Lower for longer oil price outlook drives global change in tax structures
Singapore, 5 September 2016
- Government adjustments to tax regimes continue in wake of subdued oil price
- Profit-based tax systems not immune to current price environment
A lower for longer oil price consensus is pushing more governments to rethink current tax structures and follow the example of those who have already made adjustments, EY says while launching its 2016 Global oil and gas tax guide.
The report, which summarizes the oil and gas corporate tax regimes in 86 countries — up from 84 in 2015 with the addition of Cuba and Iran — highlights national tax structure changes over the last year. Countries that introduced or adjusted fiscal regimes to capitalize on the previous high oil price environment, in particular, have had to act quickly in order to remain attractive.
Alexey Kondrashov, EY Global Oil & Gas Tax Leader, says:
“Governments of oil and gas producing countries have had to reassess their tax structures and revise them accordingly to stay competitive. Many countries made immediate changes following the oil price crash while others delayed. Now, in a lower for longer price outlook environment, we expect to see more changes. A rebound in oil price won’t come to the rescue.”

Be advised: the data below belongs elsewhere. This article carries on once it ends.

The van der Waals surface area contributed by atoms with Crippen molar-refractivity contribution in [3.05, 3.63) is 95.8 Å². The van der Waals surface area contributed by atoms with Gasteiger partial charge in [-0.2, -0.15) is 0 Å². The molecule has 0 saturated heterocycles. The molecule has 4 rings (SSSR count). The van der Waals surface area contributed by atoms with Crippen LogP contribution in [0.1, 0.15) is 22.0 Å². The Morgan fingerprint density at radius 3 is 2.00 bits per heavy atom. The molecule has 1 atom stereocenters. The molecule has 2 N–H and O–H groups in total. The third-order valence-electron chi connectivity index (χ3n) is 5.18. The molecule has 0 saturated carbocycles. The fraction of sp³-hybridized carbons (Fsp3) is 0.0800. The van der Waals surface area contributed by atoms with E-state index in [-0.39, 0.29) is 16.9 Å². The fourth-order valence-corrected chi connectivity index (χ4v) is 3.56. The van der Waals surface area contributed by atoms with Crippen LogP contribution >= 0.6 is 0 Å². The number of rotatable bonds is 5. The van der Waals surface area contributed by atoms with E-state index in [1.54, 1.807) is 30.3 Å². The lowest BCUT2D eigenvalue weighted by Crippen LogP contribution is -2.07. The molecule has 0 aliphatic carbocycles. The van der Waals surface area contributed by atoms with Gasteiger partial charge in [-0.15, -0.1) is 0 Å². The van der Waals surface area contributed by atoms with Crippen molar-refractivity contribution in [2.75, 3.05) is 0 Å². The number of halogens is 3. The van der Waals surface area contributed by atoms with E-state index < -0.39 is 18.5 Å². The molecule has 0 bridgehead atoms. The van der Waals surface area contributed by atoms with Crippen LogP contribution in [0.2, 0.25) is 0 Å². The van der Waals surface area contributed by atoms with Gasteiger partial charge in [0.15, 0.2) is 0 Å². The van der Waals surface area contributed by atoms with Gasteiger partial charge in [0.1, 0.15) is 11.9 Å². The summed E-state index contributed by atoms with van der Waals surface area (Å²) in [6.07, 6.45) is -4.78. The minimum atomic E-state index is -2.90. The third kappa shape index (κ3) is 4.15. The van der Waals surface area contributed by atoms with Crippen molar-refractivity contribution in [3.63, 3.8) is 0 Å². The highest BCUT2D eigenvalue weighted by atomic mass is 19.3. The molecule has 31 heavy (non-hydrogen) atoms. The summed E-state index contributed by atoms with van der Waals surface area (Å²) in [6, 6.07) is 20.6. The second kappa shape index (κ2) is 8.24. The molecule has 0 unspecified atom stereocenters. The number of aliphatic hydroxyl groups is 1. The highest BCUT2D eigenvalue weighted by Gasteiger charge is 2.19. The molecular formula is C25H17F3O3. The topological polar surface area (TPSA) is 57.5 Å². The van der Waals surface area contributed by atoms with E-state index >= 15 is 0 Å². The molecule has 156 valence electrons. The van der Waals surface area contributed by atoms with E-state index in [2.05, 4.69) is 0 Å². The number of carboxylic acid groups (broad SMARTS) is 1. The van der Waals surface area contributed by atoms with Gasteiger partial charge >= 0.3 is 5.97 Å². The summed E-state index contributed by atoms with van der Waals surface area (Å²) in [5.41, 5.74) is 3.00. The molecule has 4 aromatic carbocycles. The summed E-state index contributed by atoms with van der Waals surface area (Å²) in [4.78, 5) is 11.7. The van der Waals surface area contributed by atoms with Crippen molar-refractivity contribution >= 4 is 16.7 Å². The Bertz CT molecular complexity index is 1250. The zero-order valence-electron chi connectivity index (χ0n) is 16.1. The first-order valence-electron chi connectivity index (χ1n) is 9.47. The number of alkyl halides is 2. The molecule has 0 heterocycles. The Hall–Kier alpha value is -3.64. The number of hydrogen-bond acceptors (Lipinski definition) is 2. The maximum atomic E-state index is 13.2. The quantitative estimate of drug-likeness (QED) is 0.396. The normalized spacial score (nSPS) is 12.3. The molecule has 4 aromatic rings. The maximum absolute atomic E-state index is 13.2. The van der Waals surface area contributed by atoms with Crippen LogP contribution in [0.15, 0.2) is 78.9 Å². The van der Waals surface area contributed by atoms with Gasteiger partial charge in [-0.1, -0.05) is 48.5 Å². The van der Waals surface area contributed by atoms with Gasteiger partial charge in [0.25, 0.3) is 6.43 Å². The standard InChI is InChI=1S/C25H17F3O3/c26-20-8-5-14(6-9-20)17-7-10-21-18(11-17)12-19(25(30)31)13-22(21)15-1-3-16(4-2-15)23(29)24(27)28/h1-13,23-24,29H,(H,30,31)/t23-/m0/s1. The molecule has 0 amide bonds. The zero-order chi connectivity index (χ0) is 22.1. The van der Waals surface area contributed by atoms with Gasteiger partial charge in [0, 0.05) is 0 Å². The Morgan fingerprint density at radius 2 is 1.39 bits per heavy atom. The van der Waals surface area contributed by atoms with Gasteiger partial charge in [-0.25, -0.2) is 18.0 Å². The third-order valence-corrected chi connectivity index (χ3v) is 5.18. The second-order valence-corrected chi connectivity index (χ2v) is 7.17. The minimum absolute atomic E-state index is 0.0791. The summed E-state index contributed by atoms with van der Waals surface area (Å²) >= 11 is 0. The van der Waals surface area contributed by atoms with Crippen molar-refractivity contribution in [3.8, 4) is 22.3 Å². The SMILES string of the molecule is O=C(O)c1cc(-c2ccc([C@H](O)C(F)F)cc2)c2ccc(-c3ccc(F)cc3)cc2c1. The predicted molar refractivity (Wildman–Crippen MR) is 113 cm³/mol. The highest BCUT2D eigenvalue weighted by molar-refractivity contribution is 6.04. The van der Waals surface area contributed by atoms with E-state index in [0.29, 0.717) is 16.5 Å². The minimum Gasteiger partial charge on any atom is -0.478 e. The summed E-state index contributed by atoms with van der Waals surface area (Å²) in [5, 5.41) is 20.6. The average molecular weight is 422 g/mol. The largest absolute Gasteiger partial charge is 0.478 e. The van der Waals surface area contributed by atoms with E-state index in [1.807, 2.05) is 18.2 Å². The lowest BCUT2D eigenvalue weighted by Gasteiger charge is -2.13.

Tax systems in Brazil, the US and Kazakhstan were among those particularly vulnerable to the oil price drop given the significant share of royalties in each country’s total tax burden. As a result, in the last year, Brazil has introduced a new royalty-like payment, the US has revised taxes in resource-rich states and Kazakhstan has made adjustments to decrease export duty.
Even countries with profit-based tax systems that generally adjust well to price fluctuations, including the UK, Canada and Norway, have made changes to ensure projects taking place within their borders remain economically viable.
Across Asia-Pacific, Sanjeev Gupta, EY Asia-Pacific Oil & Gas Leader observes that the lower-for-longer price environment has led to a sharp drop in oil revenue for producing countries in the region.
Gupta says: “However, amid the widening trade imbalance due to increasing consumption and declining output, maintaining the investment attractiveness is the top focus of governments in Asia-Pacific. China has increased its price threshold at which a special royalty is levied, but we have yet to see any major fiscal changes from other countries in the region. Meanwhile, concerns on resource nationalism across Southeast Asia has risen due to an increased interest on contract renewal.”
Kondrashov says: “Governments can’t depend on the return of a high oil price environment. Maintaining investment and interest in their domestic industries requires a regime with the flexibility to withstand any price point. The pursuit of a more sustainable model is evident around the world and won’t soon be abandoned.”
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About the report
The Global oil and gas tax guide summarizes the oil and gas corporate tax regimes in 86 countries and also provides a directory of EY oil and gas tax contacts. The content is based on information current to 1 January 2016, unless otherwise indicated in the text of the chapter.